“The Russians are moving quickly to protect themselves from this inevitable decline,” says Jim. “Russia has already increased gold as a percentage of its reserves — only the U.S., Germany, Italy, France and the Netherlands have higher percentages of gold among the 20 largest developed economies.
“Now Russia will completely eliminate dollar holdings from its National Wealth Fund, which is a sovereign wealth fund that holds oil for the future benefit of the Russian people,” Jim notes.
“By itself, this move does not mean the end of the dollar as the leading reserve currency,” he says. “But it is one step closer on the slow path toward the dollar’s inevitable decline as a trusted medium of exchange.
“When the rush for the exits begins in earnest, you don’t want to be the last one out the door. It’s a good idea to diversify… if you haven’t already done so,” Jim concludes. “That way you’ll be keeping up with the Russians and be one step ahead of the dollar’s decline.”
[Note: The vacillating forces of economic warfare cause $6.6 trillion to change hands daily (yes, you read that figure correctly). But for everyday investors, this big-picture trend served up scant profit opportunities. Until now…
Jim Rickards and his team recently formulated a strategy he calls COBRA — a first-of-its-kind chance for retail investors to capture the upside as governments wage economic warfare all over the world.
Join Jim for a Special Profit Briefing set for Wednesday, June 16, at 1:00 p.m. EDT. As we mentioned yesterday, access is free and your spot is already reserved. All you need to do is follow this link to confirm it.]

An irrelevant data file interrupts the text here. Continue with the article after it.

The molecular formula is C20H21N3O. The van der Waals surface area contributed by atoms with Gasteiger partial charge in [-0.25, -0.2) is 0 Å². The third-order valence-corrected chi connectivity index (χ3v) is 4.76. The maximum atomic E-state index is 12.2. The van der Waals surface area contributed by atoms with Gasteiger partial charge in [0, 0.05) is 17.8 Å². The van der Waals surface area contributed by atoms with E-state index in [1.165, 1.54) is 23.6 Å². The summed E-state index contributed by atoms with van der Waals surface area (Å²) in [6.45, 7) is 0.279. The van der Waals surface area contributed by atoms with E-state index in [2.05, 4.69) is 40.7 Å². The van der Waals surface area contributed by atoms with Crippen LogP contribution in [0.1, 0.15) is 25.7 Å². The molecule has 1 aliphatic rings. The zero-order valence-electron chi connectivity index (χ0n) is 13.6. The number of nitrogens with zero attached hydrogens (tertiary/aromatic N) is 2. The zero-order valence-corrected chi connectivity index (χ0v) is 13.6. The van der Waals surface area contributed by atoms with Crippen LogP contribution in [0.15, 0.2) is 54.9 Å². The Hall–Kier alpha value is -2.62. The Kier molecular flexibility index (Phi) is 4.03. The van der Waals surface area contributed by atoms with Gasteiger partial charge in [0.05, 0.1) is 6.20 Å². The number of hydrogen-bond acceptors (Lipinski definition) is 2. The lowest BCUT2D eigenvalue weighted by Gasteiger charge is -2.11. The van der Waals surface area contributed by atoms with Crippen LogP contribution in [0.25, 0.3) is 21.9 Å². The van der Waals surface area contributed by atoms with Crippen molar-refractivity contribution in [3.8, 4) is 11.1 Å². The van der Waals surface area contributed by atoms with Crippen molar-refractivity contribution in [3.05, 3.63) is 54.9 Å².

“Check out the big ‘As’ — Apple and Amazon,” says our market analyst Greg Guenthner.
“Apple finally snapped to attention yesterday. The stock broke above our key $128 level and finished the day higher by about 2.5%,” Greg says. “Apple shares have been coiling for months and are still 10% below the all-time highs set back in January. I think AAPL is now clear to make a run at $135.
“Not to be outdone, AMZN has also quietly rallied over the past week. The stock has gained almost 6% over the last six trading sessions and is now knocking on the door to those highs set back in April,” says Greg. “This is definitely a stock to watch.”
We’re watching for you: Both tech stocks have pulled back about 0.3% today, but that’s in keeping with the rest of the major U.S. indexes. In fact, the tech-loving Nasdaq has pulled back the most — 0.6% — to 14,088.
In the meantime, the Big Board is down almost 0.5% to 34,235 while the S&P 500 Index has lost the least, 0.25%, to 4,245 points.
Aaaand… just in time for my family’s summer getaway to Maine, the price of crude’s up more than 1% to $71.67 for a barrel of West Texas Intermediate. The yellow metal’s down $8.50 to $1,857.40 per ounce; the price of silver’s down 1.7% to $27.56.
Bitcoin’s staging a comeback today, up 1.3% — firmly above $40,000 at the time of writing.
We have a profusion of economic data to report…
- We begin with retail sales, which fell 1.3% in May, and factors in revised 0.9% growth in April. According to the Census Bureau, the culprit behind softening May retail: auto sales, declining 3.7% in May. So much for dealerships’ Memorial Day sales…
- Then there’s industrial production — which includes factory, mining and utility output — up 0.8% in May from April, according to the Federal Reserve. The capacity utilization number, reflecting industrial production versus what industries could produce, increased to 75.2% in May, just slightly over what economists expected at 75.1%